Pamoja Student Foreign Aid News Network
Telling the Unheard Stories
The Pamoja Student Foreign AID News Network is a student-powered global news network that at last tells the long-unheard story of foreign aid from the perspective of the recipient. Pamoja, the Swahili word for together, connects students from aid recipient and donor countries in a student-to-student learning process. Student teams will be multi-cultural and multi-disciplinary, drawing the best students studying communication, public health, the humanities, and more. The goal: to nurture the conversation about aid; tell raw, authentic, and inspiring stories from the field; and engage a worldwide audience in re-imagining aid by telling it like it is.
In early 2013, eight students from Bondo University College (BUC) and Great Lakes University of Kisumu (GLUK) will be trained to use cell phones and tablets to record stories and images of aid projects and recipients in Western Kenya. The Kenyan students will begin to establish relationships with organizations implementing health and development projects large and small (funded by both international donors and by local philanthropy), and do initial research on possible story ideas.
During the summer, eight students from Boston University will travel to Kenya to work in teams with students at BUC and GLUK to continue with field research, and create high quality productions, video, photography, audio and text—even music or games—that capture the compelling stories of aid and how it really works (or doesn’t work) from a local perspective. Many of these will be first person narratives that describe the impact of aid on a community and individual households. For example, student team might:
- Record the perspective and voice of a mother whose child is fully immunized;
- Create a video of a child who is going to school for the first time;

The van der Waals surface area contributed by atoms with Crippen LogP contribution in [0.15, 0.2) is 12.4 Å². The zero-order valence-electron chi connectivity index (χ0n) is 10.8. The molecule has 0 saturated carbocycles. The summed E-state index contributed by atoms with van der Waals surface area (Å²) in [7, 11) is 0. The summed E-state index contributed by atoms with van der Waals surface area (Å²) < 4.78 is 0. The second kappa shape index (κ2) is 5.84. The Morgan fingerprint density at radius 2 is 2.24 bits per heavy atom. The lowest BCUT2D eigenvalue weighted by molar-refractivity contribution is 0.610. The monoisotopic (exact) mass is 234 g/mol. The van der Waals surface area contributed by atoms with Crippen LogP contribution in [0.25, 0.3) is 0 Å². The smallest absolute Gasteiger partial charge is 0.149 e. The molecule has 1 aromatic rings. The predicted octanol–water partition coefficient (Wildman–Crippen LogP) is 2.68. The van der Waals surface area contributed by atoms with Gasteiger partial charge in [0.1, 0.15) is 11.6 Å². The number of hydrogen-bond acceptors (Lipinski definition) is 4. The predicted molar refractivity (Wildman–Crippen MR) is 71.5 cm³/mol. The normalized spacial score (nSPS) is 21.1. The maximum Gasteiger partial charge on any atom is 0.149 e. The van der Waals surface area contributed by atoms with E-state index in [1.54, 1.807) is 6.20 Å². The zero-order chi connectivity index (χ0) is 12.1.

- Write an in-depth story about HIV-positive mothers who mentor pregnant women who have recently learned they have HIV about how to stay healthy and optimistic and not transmit the virus to their infant;
- Photograph the progress of a sanitation project installing compost latrines in an urban slum;
- Blog about their personal reflections about their experience collecting these stories.
In late summer and fall, BU, BUC, and GLUK students will collaborate virtually to distribute the productions to the widest possible audience using social networks, traditional media, audio podcasts for cell phones in Kenya — any means possible to get the story out. A professional-quality public website will be developed to archive the stories and productions. YouTube, Twitter, Facebook, and other platforms will be used to showcase the stories and draw a broad student audience to the website. Pamoja stories will be created by students for other students around the world.
Phase I of the Pamoja Student Foreign AID News Network is being funded by the Bill and Melinda Gates Foundation as Grand Challenges Exploration, Aid is working. Tell the world.
We will develop a global program that will allow us to expand the Pamoja Student Foreign AID News Network to other universities and other countries. We will design a tool kit and curriculum to share with others. The Pamoja Student Foreign Aid News Network web-based archive will then become a global site where students can share stories of aid.
We will seek Phase II support from the Gates Foundation at the completion of this pilot project. We will also be looking for other partners interested in shining a light on how aid works from the point of view of the recipient, and promoting cross-cultural collaboration in a vibrant global student newsroom.
Pamoja Student Foreign Aid News Network is part Boston University’s Program on Crisis Response and Reporting, an interdisciplinary collaboration between the Pulitzer Center on Crisis Reporting in Washington DC, the BU College of Communication, the School of Public Health, the Center for Global Health and Development. The partnership brings journalists and global health specialists together to improve mutual understanding and collaborative global health story telling. The goal of the program is to explore the ways in which journalism and public health complement one another and also frequently collide and, in doing so, to establish and maintain an ongoing conversation between reporters and public health responders about how we can better work together.